Major Changes Needed for How the FDA Approves Medical Products, says Society for Women’s Health Research

According to the Society for Women's Health Research (SWHR), women, minorities and the elderly should be informed when they are using something that has not been sufficiently tested on them. On April 1, 2014, during a hearing at the Food and Drug Administration (FDA) headquarters near Washington, D.C., SWHR President and CEO, Phyllis Greenberger, urged the FDA to increase the participation of women and minorities in clinical trials along with greater reporting and analysis of sex differences.

During her testimony, Greenberger offered a list of recommendations for the FDA to change the way the agency handles the collection, analysis and availability of demographic subgroup data, including sex, race/ethnicity and age, in applications for approval of FDA regulated medical products. She commented that, "For nearly 25 years, the SWHR has advocated for the need for demographic subgroup reporting and analysis. We know this information is critical to help scientists to understand sex differences, and to patients and health care providers to make informed medical treatment decisions" She concluded by saying that, "Sex is the most basic variable of research and the entire field of personalized medicine needs to begin with this simple distinction. The FDA and other federal agencies can help make that possible"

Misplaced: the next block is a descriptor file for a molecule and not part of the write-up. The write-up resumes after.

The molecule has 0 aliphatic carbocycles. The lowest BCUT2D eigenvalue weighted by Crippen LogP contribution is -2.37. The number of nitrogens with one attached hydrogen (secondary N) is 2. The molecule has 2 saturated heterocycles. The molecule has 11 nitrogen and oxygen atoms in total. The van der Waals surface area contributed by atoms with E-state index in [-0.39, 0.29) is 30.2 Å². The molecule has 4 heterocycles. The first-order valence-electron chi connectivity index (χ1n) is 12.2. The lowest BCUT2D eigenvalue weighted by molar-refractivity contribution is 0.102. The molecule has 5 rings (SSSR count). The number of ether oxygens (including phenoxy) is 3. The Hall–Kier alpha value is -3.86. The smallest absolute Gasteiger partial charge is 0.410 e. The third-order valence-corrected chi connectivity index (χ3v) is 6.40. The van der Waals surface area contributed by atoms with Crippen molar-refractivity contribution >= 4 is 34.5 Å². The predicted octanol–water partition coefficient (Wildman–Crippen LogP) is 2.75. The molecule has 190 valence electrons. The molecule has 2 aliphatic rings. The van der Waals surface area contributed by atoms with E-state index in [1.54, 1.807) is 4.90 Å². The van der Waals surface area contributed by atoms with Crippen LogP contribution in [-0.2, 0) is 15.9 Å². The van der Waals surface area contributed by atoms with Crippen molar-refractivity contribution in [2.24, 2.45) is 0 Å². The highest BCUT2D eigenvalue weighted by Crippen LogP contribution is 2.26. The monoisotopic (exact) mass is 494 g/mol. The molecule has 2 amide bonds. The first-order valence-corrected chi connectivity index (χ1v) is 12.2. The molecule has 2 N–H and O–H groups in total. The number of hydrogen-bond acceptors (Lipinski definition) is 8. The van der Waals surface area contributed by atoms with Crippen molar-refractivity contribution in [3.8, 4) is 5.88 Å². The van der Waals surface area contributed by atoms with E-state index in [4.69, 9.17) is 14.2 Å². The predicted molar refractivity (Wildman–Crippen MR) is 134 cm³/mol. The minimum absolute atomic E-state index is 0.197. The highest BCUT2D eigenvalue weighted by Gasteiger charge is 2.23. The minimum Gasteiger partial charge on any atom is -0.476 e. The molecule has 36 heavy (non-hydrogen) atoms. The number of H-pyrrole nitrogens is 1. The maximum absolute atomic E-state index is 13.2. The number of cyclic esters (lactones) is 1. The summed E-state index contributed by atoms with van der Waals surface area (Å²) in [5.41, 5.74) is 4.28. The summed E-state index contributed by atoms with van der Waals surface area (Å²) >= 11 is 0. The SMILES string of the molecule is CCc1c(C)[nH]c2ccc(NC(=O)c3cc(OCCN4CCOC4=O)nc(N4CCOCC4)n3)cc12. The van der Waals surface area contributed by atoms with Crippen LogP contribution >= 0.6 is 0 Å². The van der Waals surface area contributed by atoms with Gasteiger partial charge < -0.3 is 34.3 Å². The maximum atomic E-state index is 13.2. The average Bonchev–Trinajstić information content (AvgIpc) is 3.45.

For more information about SWHR advocacy visit www.SWHR.org

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